“The personality of the airport changes as you move along. For example, you move through an area that is a family zone and features trampolines, cinemas, and various other amusements for kids. Then you go to another area that’s is a reflection of Arab hospitality with iconic art drawn from artists that reside here in Dubai. Another area will have retail space,” explains Griffiths.

To find out what they [passengers] may want, we did extensive research to sub-divide our traveller base into several different characteristics and we analysed the needs of all of those different travelling groups … we are matching that with our product design, service design, and the experience we have in each zone."

While the majority of these developments are front-facing, behind the scenes, the airport infrastructure is also evolving quite significantly. Another key area of focus for Dubai Airports over the past year was on sustainability. Challenged to not only reduce its carbon footprint and overall environmental impact, but the airport operator was also pressed to significantly reduce the overall cost of running Dubai International.

In the case of the latter, the CEO admits that the operation of the airport, which costs an estimated $150m (AED 550 million) annually, is the “biggest consumer of electricity and water in the whole of Dubai”.

To tackle these challenges, Dubai Airports has already put several green initiatives into play, such as the deployment of energy efficient fittings, along with the installation of a 4,989KWp rooftop photovoltaic (PV) array on the rooftop of DXB’s Terminal 2.

The solar energy system is being introduced as part of a joint project in collaboration with Etihad Energy Services Company (Etihad ESCO), who is also tasked in replacing 150,000 conventional lamps at the airport with energy-efficient LED bulbs. Combined with the PV array, the project is expected to reduce energy consumption at DXB by 5%, the equivalent of offsetting CO2 emissions by an estimated 22,000 tonnes per year.

The drive to realise a greener future has also led Dubai Airports to introduce electric vehicles (EV) into its support fleet at the DXB. Launching back in December 2018, the Chevrolet Bolt Electric Vehicle was the culmination of a joint-project conducted in partnership with Chevrolet Middle East and Al Ghandi Auto.

Featuring a range of up to 520km on a single charge, the Bolt EV is currently utilised to transport support teams as they tackle of variety of airside tasks. This includes works related to airfield maintenance, traffic management, as well as taxiway inspections.

The airport operator currently has plans in the pipeline for the potential replacement of the DXB’s fleet of Diesel-powered buses with some form of sustainable alternative.

The CEO went on to briefly touch upon the upcoming southern runway closure at Dubai International that is scheduled to last from 16 April to 30 May 2019. Set to last a total of 45-days, DXB will effectively lose 50% of its runways.

Despite the loss, the actual reduction in passenger flights will only be 32%, thanks in large part to an optimised schedule that will see 96% of capacity utilised on the northern runway. Airlines will also reportedly deploy larger aircraft during the period, which in turn will reduce the number of seats by only 26%.

Over the course of the runway closure, Dubai World Central (DWC) is expected to take up the bulk of traffic heading to the emirate. In fact, the airport is expected to see a 700% increase in passenger flights.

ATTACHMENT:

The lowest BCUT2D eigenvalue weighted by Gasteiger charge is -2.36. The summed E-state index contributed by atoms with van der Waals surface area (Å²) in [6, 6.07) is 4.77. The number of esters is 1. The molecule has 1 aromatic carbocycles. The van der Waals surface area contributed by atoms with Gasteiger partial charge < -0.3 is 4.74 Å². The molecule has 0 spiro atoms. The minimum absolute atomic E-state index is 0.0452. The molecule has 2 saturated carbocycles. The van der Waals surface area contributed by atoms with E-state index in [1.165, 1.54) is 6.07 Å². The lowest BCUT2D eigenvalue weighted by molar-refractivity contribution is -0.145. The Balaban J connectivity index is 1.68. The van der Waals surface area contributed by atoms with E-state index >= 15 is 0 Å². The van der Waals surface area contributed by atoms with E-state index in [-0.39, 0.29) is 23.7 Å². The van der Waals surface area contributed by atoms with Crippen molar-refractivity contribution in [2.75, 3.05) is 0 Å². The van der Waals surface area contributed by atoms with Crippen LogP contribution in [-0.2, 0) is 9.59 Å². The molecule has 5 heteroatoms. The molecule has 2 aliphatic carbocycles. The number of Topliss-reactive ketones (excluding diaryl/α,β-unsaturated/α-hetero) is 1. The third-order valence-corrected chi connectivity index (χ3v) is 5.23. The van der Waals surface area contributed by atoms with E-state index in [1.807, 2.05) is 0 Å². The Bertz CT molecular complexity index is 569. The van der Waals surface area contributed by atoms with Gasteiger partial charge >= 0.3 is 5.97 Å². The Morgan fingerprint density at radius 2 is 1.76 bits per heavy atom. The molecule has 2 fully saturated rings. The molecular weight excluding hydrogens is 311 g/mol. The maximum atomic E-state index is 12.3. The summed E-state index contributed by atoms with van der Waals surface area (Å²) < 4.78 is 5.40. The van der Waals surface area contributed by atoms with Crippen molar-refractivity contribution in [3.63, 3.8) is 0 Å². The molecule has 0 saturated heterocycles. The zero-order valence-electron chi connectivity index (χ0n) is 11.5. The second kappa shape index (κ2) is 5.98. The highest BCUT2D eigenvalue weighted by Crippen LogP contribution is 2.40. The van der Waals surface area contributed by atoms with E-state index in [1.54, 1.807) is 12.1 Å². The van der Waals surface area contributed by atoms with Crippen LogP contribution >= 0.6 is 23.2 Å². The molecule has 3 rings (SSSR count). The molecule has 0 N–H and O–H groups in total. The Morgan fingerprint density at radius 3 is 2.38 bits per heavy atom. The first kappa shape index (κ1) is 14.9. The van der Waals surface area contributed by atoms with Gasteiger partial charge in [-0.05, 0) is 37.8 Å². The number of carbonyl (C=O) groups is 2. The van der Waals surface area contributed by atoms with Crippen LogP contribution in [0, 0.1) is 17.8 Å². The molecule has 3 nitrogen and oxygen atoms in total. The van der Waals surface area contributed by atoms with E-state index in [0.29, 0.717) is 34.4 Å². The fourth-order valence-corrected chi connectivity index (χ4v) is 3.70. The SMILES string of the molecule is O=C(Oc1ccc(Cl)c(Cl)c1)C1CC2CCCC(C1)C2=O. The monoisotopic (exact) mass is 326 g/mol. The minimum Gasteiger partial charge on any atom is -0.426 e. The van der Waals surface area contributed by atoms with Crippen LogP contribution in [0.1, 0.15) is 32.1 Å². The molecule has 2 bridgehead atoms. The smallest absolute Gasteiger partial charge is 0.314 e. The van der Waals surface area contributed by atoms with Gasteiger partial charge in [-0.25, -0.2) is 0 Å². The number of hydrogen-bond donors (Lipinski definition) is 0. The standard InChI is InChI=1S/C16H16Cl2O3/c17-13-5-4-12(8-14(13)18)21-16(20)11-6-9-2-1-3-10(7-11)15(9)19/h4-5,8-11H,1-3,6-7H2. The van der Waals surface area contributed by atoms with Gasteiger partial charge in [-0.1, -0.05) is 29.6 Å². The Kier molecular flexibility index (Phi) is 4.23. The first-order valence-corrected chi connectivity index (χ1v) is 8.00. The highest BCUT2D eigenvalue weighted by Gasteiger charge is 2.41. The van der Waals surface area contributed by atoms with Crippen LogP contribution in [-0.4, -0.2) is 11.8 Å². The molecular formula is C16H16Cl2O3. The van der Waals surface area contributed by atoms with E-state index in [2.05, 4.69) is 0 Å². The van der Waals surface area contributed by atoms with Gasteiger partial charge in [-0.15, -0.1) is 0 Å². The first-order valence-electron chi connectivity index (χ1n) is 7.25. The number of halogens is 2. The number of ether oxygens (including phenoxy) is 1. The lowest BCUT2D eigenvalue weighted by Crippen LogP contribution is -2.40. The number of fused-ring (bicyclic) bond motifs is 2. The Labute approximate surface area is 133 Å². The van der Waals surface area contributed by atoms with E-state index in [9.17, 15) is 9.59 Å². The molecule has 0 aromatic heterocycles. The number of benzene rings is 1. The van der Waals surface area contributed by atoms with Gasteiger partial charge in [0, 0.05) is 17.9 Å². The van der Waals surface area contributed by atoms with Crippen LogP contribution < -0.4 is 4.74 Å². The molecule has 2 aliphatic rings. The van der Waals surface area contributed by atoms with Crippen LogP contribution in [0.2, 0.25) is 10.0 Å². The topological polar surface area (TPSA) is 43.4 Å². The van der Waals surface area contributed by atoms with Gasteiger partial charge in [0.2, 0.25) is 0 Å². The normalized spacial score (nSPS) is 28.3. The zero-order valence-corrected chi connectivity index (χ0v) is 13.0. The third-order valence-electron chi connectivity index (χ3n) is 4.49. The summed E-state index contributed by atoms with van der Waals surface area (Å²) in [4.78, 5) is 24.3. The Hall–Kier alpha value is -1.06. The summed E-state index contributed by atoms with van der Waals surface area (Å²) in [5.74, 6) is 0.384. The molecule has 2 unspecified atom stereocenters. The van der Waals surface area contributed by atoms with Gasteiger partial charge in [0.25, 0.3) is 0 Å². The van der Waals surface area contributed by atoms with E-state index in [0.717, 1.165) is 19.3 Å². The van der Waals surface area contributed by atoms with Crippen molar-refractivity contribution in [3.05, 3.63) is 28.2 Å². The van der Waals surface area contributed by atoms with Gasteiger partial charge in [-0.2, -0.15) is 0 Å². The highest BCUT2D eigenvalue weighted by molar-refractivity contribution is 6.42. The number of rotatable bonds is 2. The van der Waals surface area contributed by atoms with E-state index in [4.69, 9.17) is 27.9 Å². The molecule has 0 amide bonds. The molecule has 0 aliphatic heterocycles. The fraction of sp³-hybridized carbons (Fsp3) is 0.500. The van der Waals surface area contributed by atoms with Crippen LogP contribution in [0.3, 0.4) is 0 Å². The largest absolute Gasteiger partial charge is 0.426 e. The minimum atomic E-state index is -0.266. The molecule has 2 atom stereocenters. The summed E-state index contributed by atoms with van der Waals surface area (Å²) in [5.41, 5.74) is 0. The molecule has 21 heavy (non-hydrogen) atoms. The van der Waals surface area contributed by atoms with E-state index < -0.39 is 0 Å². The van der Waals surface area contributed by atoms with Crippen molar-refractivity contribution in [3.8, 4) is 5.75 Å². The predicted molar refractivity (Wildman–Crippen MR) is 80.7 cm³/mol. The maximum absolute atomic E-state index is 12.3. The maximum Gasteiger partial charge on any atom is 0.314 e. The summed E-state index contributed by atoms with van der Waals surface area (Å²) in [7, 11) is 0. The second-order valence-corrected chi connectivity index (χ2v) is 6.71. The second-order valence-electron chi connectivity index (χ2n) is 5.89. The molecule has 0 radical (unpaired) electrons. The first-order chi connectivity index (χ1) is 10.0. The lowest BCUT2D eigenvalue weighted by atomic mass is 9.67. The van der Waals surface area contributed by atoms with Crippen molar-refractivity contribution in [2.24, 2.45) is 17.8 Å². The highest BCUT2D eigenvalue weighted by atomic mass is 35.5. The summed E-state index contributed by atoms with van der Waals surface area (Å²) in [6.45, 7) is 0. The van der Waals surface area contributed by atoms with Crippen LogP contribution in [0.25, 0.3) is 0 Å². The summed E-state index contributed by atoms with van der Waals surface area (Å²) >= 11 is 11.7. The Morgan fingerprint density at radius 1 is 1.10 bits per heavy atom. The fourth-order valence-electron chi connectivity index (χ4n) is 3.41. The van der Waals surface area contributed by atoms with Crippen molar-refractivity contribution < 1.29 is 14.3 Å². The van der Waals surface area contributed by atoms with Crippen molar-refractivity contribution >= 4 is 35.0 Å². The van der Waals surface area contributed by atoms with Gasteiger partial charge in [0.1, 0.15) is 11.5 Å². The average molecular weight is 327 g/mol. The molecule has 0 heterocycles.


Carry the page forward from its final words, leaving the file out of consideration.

In order to make DWC more attractive, we’ve put a range of different ground transportation operations in place. We’ve discussed an arrangement with Dubai Taxi and we just announced an arrangement with Careem ... we are putting buses on to connect people for free between DXB and DWC because the airports will only be effective if they’ve got good ground transportation options,” explains Griffiths.

“We’re also putting more staff down at DWC to help steward airlines through the period and we’ve worked with the airlines to come up with concessions to eliminate any extra cost differentials … We have opened up more capacity at DWC to handle the extra flights and we are pretty confident that this will go very smoothly.”

When asked about his expectations for DWC following the reopening of DXB’s southern runway, Griffiths holds high hopes that the experience will promote increased demand at the airport once passengers see first-hand “quality of service and efficiency at DWC”.

The airport itself has already caught the eye of several airlines, such as the case of Aeroflot, who now offers a daily service from Dubai to Moscow. In another example, Virgin Atlantic recently introduced a 747 into DWC, which is currently serving routes to Birmingham and Manchester in the UK.

Looking beyond the confines of 2019, Dubai Airport’s CEO shares that the organisation and its airports will play a crucial role in the UAE’s hosting of the upcoming EXPO. Already, Dubai Airports has established exhibition and advertising material for EXPO 2020 at its airports and is expected to continue dolling out engaging community content, closer to launch.

“We are going to be doing a lot of clever digital advertising and partnering with EXPO, to make sure the whole event is a great celebration and give people cause to come and see the EXPO site and to experience everything it has to offer,” explains Dubai Airport’s CEO.

“It is an opportunity for us to demonstrate that Dubai is at the forefront of modern hospitality and that hospitality should begin and end at the airport,” concludes Griffiths.